Pregnancy blog by Tommy’s midwife Amanda 30/07/2018
A recent study from Swansea University found that two thirds of people believe there is no difference between formula and breast milk.
The UK has one of the lowest breastfeeding rates in the world, with just 34% of babies being breastfed at 6 months. It’s thought that this is due to a lack of knowledge about its benefits, and a fear of breastfeeding in public.
A Channel 4 Dispatches documentary exploring these issues airs tonight at 8pm.
Kate Quilton, presenter of ‘Dispatches: Breastfeeding Uncovered’, breastfed in public for the documentary and spoke about feeling like ‘a social outcast’. She commented on some of the negative reactions she faced, including raised eyebrows, tutting and whispers.
Professor Amy Brown, University of Swansea, said, “The statistics show that you have a group of women who has a bad experience, so someone actually says something to them in public. But then there's a much larger group, who fear that they will – so the underlying worry is that someone is going to do something.”
During the documentary, Quilton also meets with scientists at Imperial College London to find out about the living components within breast milk and how it has evolved to meet the needs of babies and infants.
Raising awareness of breastfeeding benefits
The well-evidenced benefits of breast milk cannot be overstated.
Breastfeeding reduces the risk of breast and ovarian cancers, osteoporosis, cardiovascular disease and obesity for mums. And there are many proven benefits for baby too, including a reduced risk of:
- sudden infant death syndrome (SIDs)
- childhood leukaemia
- cardiovascular disease
- infections generally.
Formula milk does not provide the same protection from illness for baby and has no physical health benefits for mum. This alone makes it very different.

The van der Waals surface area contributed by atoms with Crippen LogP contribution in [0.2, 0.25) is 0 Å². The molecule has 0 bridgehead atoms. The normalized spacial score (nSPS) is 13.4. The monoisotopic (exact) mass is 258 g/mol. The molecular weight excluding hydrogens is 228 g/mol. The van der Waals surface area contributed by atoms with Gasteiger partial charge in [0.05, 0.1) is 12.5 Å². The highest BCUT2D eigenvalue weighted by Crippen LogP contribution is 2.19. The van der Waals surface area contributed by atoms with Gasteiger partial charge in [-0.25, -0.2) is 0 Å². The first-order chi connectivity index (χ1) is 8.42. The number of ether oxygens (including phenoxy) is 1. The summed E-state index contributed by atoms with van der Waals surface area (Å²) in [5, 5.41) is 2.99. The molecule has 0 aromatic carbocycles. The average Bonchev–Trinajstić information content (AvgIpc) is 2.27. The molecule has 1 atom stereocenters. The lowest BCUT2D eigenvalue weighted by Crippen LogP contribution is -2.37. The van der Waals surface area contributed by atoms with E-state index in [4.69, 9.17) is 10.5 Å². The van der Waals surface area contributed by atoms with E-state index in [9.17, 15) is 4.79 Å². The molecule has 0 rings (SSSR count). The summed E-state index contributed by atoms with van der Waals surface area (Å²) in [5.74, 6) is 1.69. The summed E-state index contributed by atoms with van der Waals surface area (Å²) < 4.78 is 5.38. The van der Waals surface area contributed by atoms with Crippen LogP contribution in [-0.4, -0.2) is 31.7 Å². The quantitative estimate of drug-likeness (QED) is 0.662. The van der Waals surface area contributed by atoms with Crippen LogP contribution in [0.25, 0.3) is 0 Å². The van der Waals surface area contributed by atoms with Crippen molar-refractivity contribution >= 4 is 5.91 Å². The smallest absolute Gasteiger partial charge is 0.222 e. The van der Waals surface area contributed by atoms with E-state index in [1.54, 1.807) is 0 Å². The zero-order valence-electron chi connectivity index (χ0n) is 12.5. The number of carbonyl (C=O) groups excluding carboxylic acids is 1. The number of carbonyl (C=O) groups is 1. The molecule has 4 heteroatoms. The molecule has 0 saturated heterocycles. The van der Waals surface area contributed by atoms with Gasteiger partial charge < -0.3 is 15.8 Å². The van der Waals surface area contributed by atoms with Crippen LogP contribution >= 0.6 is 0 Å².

Addressing the public
If the public are reacting negatively towards breastfeeding mums, as the documentary suggests, it is a very new phenomenon. It just didn’t happen years ago, and it's unclear when the change happened.
It is a challenge we really need to overcome as a society. Mums should not feel vulnerable when feeding a hungry baby; they should feel comfortable and empowered, no matter where or how they choose to feed their babies.
Only then will we be able to improve our breastfeeding rates in the UK.
More information about feeding
Find out where to go for breastfeeding support.
Find out what you can do to establish breastfeeding after a c-section, including positions to make breastfeeding more comfortable
Lactation consultant, Sally Etheridge, explains why breastfeeding is so important and offers some handy pointers about how to get started and where to get the support you want.
Your tummy will deflate and the swelling will ease, and whilst your body may not be the way it once was, it will always be your baby's first home. There's something beautiful about that, and that is something beautiful about YOU.
Things I wish I had known when I was pregnant about...unwanted advice. People generally mean well, but at the end of the day, you and your partner (if you have one) are the only ones who get to decide how to raise your baby.
Macrolide antibiotics (including erythromycin, clarithromycin, and azithromycin) are used to treat common bacterial infections and are considered alternatives for patients with penicillin allergy.